The secret soul legacy of Toronto’s Cameron House

In the early 90s, it was a platform for some of today’s most talented musicians, artists and poets. Twenty-five years later, Queen West has never been the same

HOT STEPPER & WHAT IT IS RETURN TO THE CAMERON with DJ DAVE CAMPBELL at the Cameron House (408 Queen West), Saturday (June 23), 10 pm. $20, $15 before 11 pm. See listing.

“I know you got soul. If you didn’t you, wouldn’t be in here” – Bobby Byrd

What if I asked you to name a storied venue on Queen West that was a hub for Toronto’s 90s soul movement? Would you say the Cameron House? 

That cool building with the giant ants on the side might be best known for blues, country and roots music, but it was essential to nurturing the funk and soul that we cherish on our dance floors today. 

The early 90s found Queen West’s dance floors still figuring out the terrain between hip-hop, R&B and house music. The musical tide of the underground was turning toward rave, and an alternative was sorely needed. The answer came in the form of a weekly four-hour soul-filled Wednesday night party promoted only through word of mouth.

It ran from 1991 to 1994 and, although it was short-lived, Queen West ain’t been the same since.

This was my first real foray into the club scene. I was 23 and a newjack to the nightlife. For the first time, music that I had only heard on community radio (shout out to CKLN and CIUT) was commanding a dance floor. No longer did I have to wander in search of that perfect beat. I’d found it at the Cameron. 

These parties were extraordinarily modest by today’s standards. Devoid of velvet ropes, clipboards and attitude, the Cameron House simply had an open door and a nominal $5 cover. 

Co-owner Sharmain Beddoe-Howard, along with Tom Davis (now of The Stockyards fame) and Yvonne Rose, had the vision to create a soul paradise that welcomed all under one groove. 

The Cameron House was the spot – the central point where fashion met music and music met art. For an up-and-coming young party promoter like me, I learned that vibe follows music.

Wednesday nights often found me hustling to get down to 408 Queen West before 11 pm. Stepping into that funky, smoky scene, I saw the baddest of the baddest chopping it up.

On a typical night, I could see photographer Michael Chambers, who would sometimes project his portraits of people like Cheryl Kyte, Roger Marcelle and Divine Brown (below) – people he met right there at the Cameron. Or maybe I’d see that cute, gap-toothed smile of my voice of choice, Ms. Molly Johnson, sitting with Seal. Mad cool.

The back room provided a home to two turntables. The air would be hot, thick with sweat, smoke and the sweet sounds of a loud sound system. As for the dance floor, the entire back room was the dance floor.

On the riser I might find Malik X, a DJ from the UK who left an indelible stamp with the sound he brought. Or maybe there would be Mark Oliver (who’d later hold a decade-long residency at the Guvernment), a Scottish transplant whose vinyl crates were bottomless. Or I might be under the musical spell of Dave Campbell and his knack for the classics.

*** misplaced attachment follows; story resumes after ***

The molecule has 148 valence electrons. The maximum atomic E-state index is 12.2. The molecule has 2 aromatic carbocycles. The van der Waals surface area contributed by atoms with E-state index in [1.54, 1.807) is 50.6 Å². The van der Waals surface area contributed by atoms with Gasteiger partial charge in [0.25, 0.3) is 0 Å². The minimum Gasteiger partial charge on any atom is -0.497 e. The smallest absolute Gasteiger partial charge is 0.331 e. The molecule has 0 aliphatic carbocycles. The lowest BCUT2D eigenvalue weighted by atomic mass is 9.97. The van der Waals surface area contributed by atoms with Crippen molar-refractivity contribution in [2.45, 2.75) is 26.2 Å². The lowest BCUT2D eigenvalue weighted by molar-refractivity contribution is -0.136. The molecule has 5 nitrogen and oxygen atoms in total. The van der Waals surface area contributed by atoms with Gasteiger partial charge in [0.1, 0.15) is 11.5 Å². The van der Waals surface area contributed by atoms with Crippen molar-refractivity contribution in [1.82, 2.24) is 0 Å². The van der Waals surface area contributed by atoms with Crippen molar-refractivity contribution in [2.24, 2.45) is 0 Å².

This talented trio offered up weekly all-vinyl soul communion and the devotees stayed, arms wide open. The vast array of music from the USA to the UK opened our ears to frequencies new, old and different. The music of Roy Ayers, Jamiroquai, James Brown, Omar and the Brand New Heavies were dance floor staples. The back room was a refuge for all of us yearning to get down, strut our stuff and socialize. And for those less inclined to get on up, it was a master class for the toe-tap and finger-snap.

Cameron House Wednesdays were less night out and more pilgrimage. As host Tom Davis says, “The idea was to blow people’s minds each and every week.”

Exhibit A: the Wednesday night that Prince showed up, accompanied by Toronto’s angelic mainstay Suzi Horton, and had the whole club cleared out in order to have the back room all to his purple self. 

The Cameron was an incubator for innovators and culture-makers. “We were up-and-coming designers,” says Chris Tyrell of Hoax Couture, “and [it] was where we found our fashion community. We met people who would go on to be very successful, like Dean and Dan [now known as Dsquared2], and Suzanne Boyd.” 

For Hot Stepper’s Carlos Mondesir, it was an “art scene with diversity that was often overlooked and an eclectic crowd that made it what it was.” 

It didn’t stop there. Those soulful Wednesday nights gave rise to monthly showcase Beatnik Beats, also at the Cameron. That was a platform for some of today’s most talented singers, musicians and poets. Keyboardist David “Soul Fingaz” Williams, sax man Neil Braithwaite, then-poet Little X (who went on to become Director X, A-list music video director and the man behind the new SuperFly remake), singers Shakura S’Aida, Divine Brown and the late, great Haydain Neale of Jacksoul all graced the stage.

I’ve been throwing soulful jams for the last 15 years and owe a great debt to the 90s vibe at the Cameron House. I’m not the only one.  

On June 23, I’ll be co-presenting a tribute, along with DJ Dave Campbell and Carlos Mondesir – returning to the Cameron House to celebrate the music and those who loved, danced and, 25 years later, changed a groove forever. | @Kwame_Sez

Brand Voices

Leave a Reply

Your email address will not be published. Required fields are marked *

NOW Magazine